But the Prison Law Office and a number of other advocacy groups are also pushing for the state to do more to protect the elderly and those with compromised immune systems in prison.
“We've been imploring the state through various channels to do what county jails are doing all over the state, which is reduce the density of the population by releasing people who are low risk,” said Don Specter, executive director of the Prison Law Office.
Last week, the Santa Clara County and Alameda County sheriffs both moved to release hundreds of people early from jail. San Francisco courts have ordered dozens of inmates released early. Contra Costa County is also looking at steps to cut down the number of people held in jail.
On Monday, a group of 28 advocacy organizations wrote a letter to California Attorney General Xavier Becerra requesting the state’s top cop expand these localized efforts by directing all sheriffs to release people who have six months or less left on their sentences and asking local law enforcement to reduce arrests and bookings.
“Without action, thousands will likely die with the suffering falling disproportionately on low-income families, particularly Black and Latinx families,” the letter says.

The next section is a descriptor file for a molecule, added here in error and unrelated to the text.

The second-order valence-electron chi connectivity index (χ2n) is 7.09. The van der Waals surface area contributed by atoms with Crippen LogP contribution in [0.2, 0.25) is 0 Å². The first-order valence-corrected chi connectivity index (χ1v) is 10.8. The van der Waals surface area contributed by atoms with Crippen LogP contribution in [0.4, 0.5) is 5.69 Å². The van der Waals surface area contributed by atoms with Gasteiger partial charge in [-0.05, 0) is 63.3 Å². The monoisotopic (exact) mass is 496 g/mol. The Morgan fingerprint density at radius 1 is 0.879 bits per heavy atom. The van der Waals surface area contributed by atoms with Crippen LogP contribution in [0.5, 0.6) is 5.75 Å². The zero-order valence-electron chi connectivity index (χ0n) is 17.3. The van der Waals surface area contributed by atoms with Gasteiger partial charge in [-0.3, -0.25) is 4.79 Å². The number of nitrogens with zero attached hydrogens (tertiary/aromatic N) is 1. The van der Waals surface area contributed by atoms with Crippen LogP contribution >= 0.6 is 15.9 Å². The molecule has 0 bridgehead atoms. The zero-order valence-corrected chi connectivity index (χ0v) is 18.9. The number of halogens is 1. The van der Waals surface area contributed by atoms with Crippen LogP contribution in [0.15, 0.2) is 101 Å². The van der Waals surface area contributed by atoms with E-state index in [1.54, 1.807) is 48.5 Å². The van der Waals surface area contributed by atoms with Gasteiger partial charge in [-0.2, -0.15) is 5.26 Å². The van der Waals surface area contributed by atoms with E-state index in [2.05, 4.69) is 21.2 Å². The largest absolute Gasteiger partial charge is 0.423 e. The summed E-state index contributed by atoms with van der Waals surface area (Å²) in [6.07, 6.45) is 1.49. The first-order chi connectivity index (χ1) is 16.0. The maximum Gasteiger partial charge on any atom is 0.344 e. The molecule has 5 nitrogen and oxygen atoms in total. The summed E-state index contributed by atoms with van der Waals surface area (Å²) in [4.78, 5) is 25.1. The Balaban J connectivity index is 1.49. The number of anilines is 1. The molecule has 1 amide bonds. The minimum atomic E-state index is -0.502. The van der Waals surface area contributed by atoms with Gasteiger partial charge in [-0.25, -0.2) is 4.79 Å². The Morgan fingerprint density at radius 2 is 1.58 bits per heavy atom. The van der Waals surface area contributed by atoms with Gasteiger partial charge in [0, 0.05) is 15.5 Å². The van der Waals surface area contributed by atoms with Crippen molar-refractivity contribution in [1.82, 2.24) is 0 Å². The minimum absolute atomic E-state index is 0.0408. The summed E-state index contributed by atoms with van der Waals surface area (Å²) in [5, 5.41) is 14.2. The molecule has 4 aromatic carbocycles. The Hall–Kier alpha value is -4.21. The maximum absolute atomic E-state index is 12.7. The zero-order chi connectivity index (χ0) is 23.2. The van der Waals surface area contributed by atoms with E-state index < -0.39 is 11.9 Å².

Gov. Gavin Newsom addressed the calls from advocates in his Monday afternoon briefing.
“I have no interest — and I want to make this crystal clear — in releasing violent criminals from our system. I won’t use a crisis as an excuse to create another crisis,” he said.
Newsom said he has a task force looking at how to release people incarcerated for non-violent crimes in a “deliberative” way. He warned that the large-scale release of tens of thousands of prisoners called for by advocacy groups could cause a whole new set of problems for emergency medical providers.
“If we start to release prisoners that are not prepared with their parole plans, they may end up out on the streets and sidewalks, in a homeless shelter,” Newsom said.
So far, the prison system has not announced any concrete steps to release people. A spokesperson for CDCR declined to answer questions, but said the department has been posting all COVID-19 updates directly on its website.
“We are continuously evaluating and implementing proactive measures to help prevent the spread of COVID-19 and keep our CDCR population and the community-at-large safe,” the CDCR website says. “Additional measures will continue to be developed based on the rapidly-evolving situation.”